Most of the information leading to a diagnosis of cerebral palsy is usually obtained through a thorough history and examination. The most important task for healthcare professionals is to identify potentially treatable causes of injuries in children. healthcare professionals Evaluation of a child for possible cerebral palsy should have experience with the neurologic examination and evaluation of impaired children and knowledge of the underlying causes of cerebral palsy. Usually, but not necessarily, this practitioner should be a pediatric neurologist. once the exam Complete Depending on the results of the examination, the practitioner may order laboratory tests to aid in the evaluation.
There is no single test that can diagnose cerebral palsy. But because cerebral palsy is the result of many different causes, tests are done to determine the specific cause when possible. Other tests will be done to assess the child’s condition (such as nutritional status) or Assess for other concomitant conditions your child may have.
Evaluation of a walking child with CP requires a unified multidisciplinary team (MDT), usually consisting of a physician or pediatrician, rehabilitation consultant, neurologist, orthopedic consultant, physical therapist, occupational therapist, clinical scientist, and orthopedist.  MDT requires Maintain a close working relationship with parents or caregivers to ensure consent for the assessment or any proposed interventions is obtained and to ensure that treatment is integrated into daily life.
Observing the child’s movements is an initial and critical part of the examination. Observe before touching. If the child is young, worried or crying, have them sit on mom’s lap while you watch and talk to mom. As children acclimatize, place them in Stay close to the mother/carer on the examination table or floor and watch them move around. If the baby cries a lot and is uncooperative, continue by laying them on the mother’s lap. The tools needed for the inspection are very simple: small toy logs/blocks of different shapes and Objects with different textures.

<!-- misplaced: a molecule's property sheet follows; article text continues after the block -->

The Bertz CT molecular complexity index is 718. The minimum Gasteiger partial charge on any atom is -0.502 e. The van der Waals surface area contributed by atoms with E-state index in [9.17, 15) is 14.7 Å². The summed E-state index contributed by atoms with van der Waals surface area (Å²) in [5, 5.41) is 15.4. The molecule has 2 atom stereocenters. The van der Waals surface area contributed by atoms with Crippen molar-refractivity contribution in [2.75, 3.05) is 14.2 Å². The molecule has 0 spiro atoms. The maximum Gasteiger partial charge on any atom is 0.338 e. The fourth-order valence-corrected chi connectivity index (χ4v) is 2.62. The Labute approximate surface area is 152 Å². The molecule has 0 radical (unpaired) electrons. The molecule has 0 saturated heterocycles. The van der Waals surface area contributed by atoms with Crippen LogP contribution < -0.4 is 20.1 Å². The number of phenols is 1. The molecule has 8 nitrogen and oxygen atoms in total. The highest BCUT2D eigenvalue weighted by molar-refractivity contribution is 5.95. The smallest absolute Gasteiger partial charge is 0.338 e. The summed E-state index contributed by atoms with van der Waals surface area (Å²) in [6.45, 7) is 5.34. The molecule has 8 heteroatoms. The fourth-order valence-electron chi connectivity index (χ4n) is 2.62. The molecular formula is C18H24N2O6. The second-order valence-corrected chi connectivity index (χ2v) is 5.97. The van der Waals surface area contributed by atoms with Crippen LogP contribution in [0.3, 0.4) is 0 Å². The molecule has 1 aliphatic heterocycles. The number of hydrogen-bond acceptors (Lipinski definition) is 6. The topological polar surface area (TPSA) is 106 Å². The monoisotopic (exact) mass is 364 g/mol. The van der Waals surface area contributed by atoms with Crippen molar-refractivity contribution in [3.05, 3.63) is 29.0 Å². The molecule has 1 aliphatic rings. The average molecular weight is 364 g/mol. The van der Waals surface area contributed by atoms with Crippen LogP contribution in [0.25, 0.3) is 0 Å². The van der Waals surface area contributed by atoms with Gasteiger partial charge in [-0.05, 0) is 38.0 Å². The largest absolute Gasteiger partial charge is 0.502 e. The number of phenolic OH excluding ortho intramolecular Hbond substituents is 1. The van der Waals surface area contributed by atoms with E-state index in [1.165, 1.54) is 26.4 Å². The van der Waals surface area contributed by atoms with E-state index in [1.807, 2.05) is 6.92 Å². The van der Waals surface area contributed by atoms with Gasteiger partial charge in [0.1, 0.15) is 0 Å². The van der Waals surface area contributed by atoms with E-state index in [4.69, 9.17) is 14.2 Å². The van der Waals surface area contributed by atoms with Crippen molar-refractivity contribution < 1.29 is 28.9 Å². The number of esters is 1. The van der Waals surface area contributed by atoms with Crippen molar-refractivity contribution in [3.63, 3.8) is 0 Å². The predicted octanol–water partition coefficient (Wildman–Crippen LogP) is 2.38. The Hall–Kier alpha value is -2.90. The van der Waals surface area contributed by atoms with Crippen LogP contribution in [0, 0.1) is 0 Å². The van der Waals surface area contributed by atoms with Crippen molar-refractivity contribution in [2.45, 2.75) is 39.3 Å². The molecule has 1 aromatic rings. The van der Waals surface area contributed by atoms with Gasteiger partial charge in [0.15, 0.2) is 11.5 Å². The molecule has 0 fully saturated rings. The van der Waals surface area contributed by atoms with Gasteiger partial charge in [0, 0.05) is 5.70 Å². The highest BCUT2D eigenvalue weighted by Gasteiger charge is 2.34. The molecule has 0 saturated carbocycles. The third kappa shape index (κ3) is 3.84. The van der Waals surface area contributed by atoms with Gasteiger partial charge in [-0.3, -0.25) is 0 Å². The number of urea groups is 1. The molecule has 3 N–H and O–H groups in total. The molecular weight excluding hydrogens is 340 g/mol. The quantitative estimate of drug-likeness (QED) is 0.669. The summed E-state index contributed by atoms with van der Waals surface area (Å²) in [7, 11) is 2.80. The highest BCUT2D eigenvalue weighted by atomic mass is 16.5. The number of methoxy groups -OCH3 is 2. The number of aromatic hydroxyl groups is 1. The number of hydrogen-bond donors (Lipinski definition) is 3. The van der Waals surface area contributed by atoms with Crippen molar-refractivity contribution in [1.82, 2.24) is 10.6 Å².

A comprehensive physical and biomechanical assessment is necessary to identify the specific joint and segment level to target any intervention. The physical examination of children with cerebral palsy should evaluate:
- prone position supine sitting standing walking;
- Muscle tone of the deep tendon reflexes in the trunk and neck of the extremities;
- Muscle Strength; and
- Joint range of motion of the subtalar and midtarsal joints of the hip, knee, ankle.  
Because cerebral palsy is a movement disorder often manifested by abnormal muscle tone, it is critical to assess muscle tone during the initial and any future physical evaluation. Hypertonia due to additional pyramidal brain damage is known as dystonia and presents as Involuntary intermittent muscle contractions that cause twisting or repetitive movements in abnormal postures. Hypertonia in the presence of pyramidal encephalopathy manifests as muscle spasms. Spasticity accounts for 80% of the manifestations of cerebral palsy in children and is defined as a movement disorder It is characterized by a velocity-dependent increase in tonic stretch reflex (muscle tone) with exaggerated tendon twitches.  It results from overexcitation of the stretch reflex as a component of upper motor neuron syndrome. Recognition and quantification of spasticity is critical When determining appropriate orthotic intervention. Identify joint angles during joint range of motion (ROM) testing at slow, medium, and fast speeds, when increased muscle tone is first felt and helps determine anatomical joint angles at the end of joint ROM Placed within any orthotics that may be prescribed. It also determines whether and what type of mechanical joints can be included in the orthotic design.
Measurement tools used to assess muscle tone in children with cerebral palsy can be divided into two broad categories, based on the assessment technique and quantification method. The Tardieu Scale (TS) assesses spasticity by passively moving the joint at three specified speeds (slow) under gravity and fast), while the strength and duration (X) of the muscle response to stretching was rated on a 6-point scale (Table 1), and the joint angle (Y) was recorded at the location where the muscle response was first felt . 
VelocityDescriptionV1As slow as possible (slower than the natural falling speed of limb segments under gravity)V2Velocity of limb segments falling under gravityV3As fast as possible(faster than the natural falling speed of limb segments under gravity)GradeDecsription0No resistance throughout Passive movement 1 Slight resistance throughout, no apparent catch at precise angles 2 Clear catches at precise ankles followed by release 3 Fatigable clonus at precise angles (10 seconds) 5 Joint immobility
Table 1: Definition of velocity used in the assessment of spasticity using the Tardieu scale and the 6-point scale used to grade the quality of muscle response
Because of the substantial time required to administer the full Tardieu scale, the Modified Tardieu Scale (MTS) was developed. It only records joint angles during fast and slow. It uses the most clinically relevant part of the TS: the capture angle (R1) at maximum speed and the joint angle when the muscle length is at its maximum (R2), assessed by moving the joint to full ROM using slow passive movements.  MTS has been found to be a valid, reliable and sensitive abridged version of TS.    Angle difference between angles R2 and R1 is known as the dynamic component of spasticity and estimates the relative contribution of spasticity compared to muscle contractures.